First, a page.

Experience Hack Smith, the donor's grandmother, made this quilt. She began work on it in Vermont, where she was born, and finished it in Nebraska, where she homesteaded. Experience entered the quilt in the first Valley County Fair, held at Ord in 1881. The family called this pattern Duck Paddle or Fanny's Fan.


Grandmother's Flower Garden

Pearl Aegerter, Randolph, Nebraska
1930s
83" x 81.5"
Nebraska State Historical Society, Source: John Aegerter,
11860-2

The Grandmother's Flower Garden-style quilt is one of the most popular within quilting circles. This labor-intensive and beautiful pattern grew in popularity in the 1920s and emerged from earlier hexagon patterns known simply as Mosaic or Honeycomb. Godey's Ladies Book published a hexagon pattern in 1835, and early patterns were generally one-patch hexagon repeats. In time, quilters arranged these hexagon shapes into patterns of their own liking, creating mosaic-like effects. By the twentieth century the Grandmother's Flower Garden design had emerged, featuring "flowers" surrounded by rows of single-colored hexagons to represent garden paths or hedges. Pearl Aegerter of Randolph, Nebraska, made this quilt sometime in the 1930s.

Grain: The lengthwise and crosswise threads of a woven fabric.


Grape Clusters

Maker Unknown, possibly made in Pennsylvania
Circa 1930
69" x 63"
International Quilt Study Center, Jonathan Holstein Collection, 2003.003.0363
Purchase made possible through James Foundation Acquisition Fund, partial gift of Jonathan Holstein,
2003.003.0363

This quilt illustrates the trend in twentieth-century appliqué towards more realism in designs. Many early appliqué quilters looked to nature for their influence and floral shapes and designs were prevalent. It was not until the late eighteenth to early nineteenth century, however, that these shapes began to look more and more like identifiable flowers and plants.

Griege: Refers to woven textiles as they come from the loom, before they are dyed or printed and sold as finished goods. Also spelled greige.

Hand Quilting: The method of quilting done by hand. Normally, a quilting pattern is applied to the quilt top using templates and chalk pencils. The quilt sandwich is then inserted into some type of frame or loop to hold the sandwich taut while hand quilting. Generally, running stitches are used, and thus the threads on the top are about the same length and distance apart as they appear on the bottom of the quilt.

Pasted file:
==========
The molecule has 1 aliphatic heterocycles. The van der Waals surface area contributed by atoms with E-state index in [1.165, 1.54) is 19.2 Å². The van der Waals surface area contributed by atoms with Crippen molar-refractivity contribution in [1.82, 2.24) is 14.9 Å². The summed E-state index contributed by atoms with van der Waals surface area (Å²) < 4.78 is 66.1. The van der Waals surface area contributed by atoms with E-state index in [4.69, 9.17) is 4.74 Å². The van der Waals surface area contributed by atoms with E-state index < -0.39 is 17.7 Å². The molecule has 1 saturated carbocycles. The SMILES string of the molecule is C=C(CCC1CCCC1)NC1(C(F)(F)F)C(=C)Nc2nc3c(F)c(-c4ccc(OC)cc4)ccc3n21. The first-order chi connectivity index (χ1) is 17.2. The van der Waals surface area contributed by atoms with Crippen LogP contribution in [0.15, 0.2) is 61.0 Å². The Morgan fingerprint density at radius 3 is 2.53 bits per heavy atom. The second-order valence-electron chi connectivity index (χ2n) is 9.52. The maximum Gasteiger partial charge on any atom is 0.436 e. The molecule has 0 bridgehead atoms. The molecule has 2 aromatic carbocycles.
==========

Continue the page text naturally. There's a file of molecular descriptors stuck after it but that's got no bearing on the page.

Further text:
Hole in the Barn Door

Alternate pattern names: Monkey Wrench, Double Wrench, Churn Dash
Maker unknown, possibly made in Ohio
Circa 1875 -1895
77" x 66"
International Quilt Study Center, Ardis and Robert James Collection,
1997.007.0166

Homespun Fabric: A loosely woven fabric, usually of wool or linen, hand-loomed from hand-spun yarns.


Horn of Plenty

Attributed to Josephine Justus, Trenton, Missouri
Circa 1925
91" x 81"
International Quilt Study Center, Ardis and Robert James Collection,
1997.007.0642

This quilt illustrates two trends in quilting that emerged in the early twentieth century: more naturalistic appliqué and a lighter color palette. Early appliqué quilters looked to nature for their influence as floral shapes and designs were prevalent. It was not until the late eighteenth to early nineteenth century, however, that these shapes began to look more and more like identifiable flowers and plants. Appliqué quilters, for numerous reasons including aesthetic trends and available fabrics, favored red and green color schemes. Technological advances throughout the late nineteenth and early twentieth centuries led to abundant fabric choices and, in turn, abundant use of color and pattern in quilts.


Hourglass

Maker unknown, possibly made in Canton, Ohio
Circa 1925
84" x 72"
International Quilt Study Center, Ardis and Robert James Collection,
1997.007.0553

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Last updated 23 May 2007